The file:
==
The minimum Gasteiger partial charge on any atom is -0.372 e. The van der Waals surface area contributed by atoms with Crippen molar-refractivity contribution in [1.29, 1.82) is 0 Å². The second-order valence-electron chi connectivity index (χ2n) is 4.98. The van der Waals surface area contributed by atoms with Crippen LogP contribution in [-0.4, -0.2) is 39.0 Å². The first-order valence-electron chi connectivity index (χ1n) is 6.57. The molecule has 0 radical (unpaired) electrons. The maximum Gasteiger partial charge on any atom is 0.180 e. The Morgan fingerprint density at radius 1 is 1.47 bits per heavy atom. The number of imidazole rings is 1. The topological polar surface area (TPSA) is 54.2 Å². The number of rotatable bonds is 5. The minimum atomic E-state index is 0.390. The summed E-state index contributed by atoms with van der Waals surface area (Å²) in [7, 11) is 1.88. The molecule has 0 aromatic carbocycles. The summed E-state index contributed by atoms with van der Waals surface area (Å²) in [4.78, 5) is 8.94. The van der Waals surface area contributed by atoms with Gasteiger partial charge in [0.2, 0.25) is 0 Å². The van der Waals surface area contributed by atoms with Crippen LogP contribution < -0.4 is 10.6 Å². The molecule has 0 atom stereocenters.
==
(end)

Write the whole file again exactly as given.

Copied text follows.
The minimum Gasteiger partial charge on any atom is -0.372 e. The van der Waals surface area contributed by atoms with Crippen molar-refractivity contribution in [1.29, 1.82) is 0 Å². The second-order valence-electron chi connectivity index (χ2n) is 4.98. The van der Waals surface area contributed by atoms with Crippen LogP contribution in [-0.4, -0.2) is 39.0 Å². The first-order valence-electron chi connectivity index (χ1n) is 6.57. The molecule has 0 radical (unpaired) electrons. The maximum Gasteiger partial charge on any atom is 0.180 e. The Morgan fingerprint density at radius 1 is 1.47 bits per heavy atom. The number of imidazole rings is 1. The topological polar surface area (TPSA) is 54.2 Å². The number of rotatable bonds is 5. The minimum atomic E-state index is 0.390. The summed E-state index contributed by atoms with van der Waals surface area (Å²) in [7, 11) is 1.88. The molecule has 0 aromatic carbocycles. The summed E-state index contributed by atoms with van der Waals surface area (Å²) in [4.78, 5) is 8.94. The van der Waals surface area contributed by atoms with Gasteiger partial charge in [0.2, 0.25) is 0 Å². The van der Waals surface area contributed by atoms with Crippen LogP contribution < -0.4 is 10.6 Å². The molecule has 0 atom stereocenters.